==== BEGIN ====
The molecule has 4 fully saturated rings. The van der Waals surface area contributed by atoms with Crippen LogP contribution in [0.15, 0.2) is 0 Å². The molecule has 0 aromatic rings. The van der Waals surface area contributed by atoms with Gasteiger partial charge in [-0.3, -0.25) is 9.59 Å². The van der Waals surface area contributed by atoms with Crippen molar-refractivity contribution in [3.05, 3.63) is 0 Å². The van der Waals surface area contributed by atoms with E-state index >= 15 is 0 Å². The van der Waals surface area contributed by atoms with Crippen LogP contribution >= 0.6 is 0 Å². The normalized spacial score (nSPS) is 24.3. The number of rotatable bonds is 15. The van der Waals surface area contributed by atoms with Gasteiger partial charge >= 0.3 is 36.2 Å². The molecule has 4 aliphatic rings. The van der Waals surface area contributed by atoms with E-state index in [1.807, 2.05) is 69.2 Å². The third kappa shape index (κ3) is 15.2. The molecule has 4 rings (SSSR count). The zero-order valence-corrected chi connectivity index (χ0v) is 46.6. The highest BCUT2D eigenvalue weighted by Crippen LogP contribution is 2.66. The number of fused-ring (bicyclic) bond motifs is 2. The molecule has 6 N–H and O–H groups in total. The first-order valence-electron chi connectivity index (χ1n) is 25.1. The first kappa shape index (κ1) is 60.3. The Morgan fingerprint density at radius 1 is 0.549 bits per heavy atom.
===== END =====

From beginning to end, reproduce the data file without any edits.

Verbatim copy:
The molecule has 4 fully saturated rings. The van der Waals surface area contributed by atoms with Crippen LogP contribution in [0.15, 0.2) is 0 Å². The molecule has 0 aromatic rings. The van der Waals surface area contributed by atoms with Gasteiger partial charge in [-0.3, -0.25) is 9.59 Å². The van der Waals surface area contributed by atoms with Crippen molar-refractivity contribution in [3.05, 3.63) is 0 Å². The van der Waals surface area contributed by atoms with E-state index >= 15 is 0 Å². The van der Waals surface area contributed by atoms with Crippen LogP contribution >= 0.6 is 0 Å². The normalized spacial score (nSPS) is 24.3. The number of rotatable bonds is 15. The van der Waals surface area contributed by atoms with Gasteiger partial charge >= 0.3 is 36.2 Å². The molecule has 4 aliphatic rings. The van der Waals surface area contributed by atoms with E-state index in [1.807, 2.05) is 69.2 Å². The third kappa shape index (κ3) is 15.2. The molecule has 4 rings (SSSR count). The zero-order valence-corrected chi connectivity index (χ0v) is 46.6. The highest BCUT2D eigenvalue weighted by Crippen LogP contribution is 2.66. The number of fused-ring (bicyclic) bond motifs is 2. The molecule has 6 N–H and O–H groups in total. The first-order valence-electron chi connectivity index (χ1n) is 25.1. The first kappa shape index (κ1) is 60.3. The Morgan fingerprint density at radius 1 is 0.549 bits per heavy atom.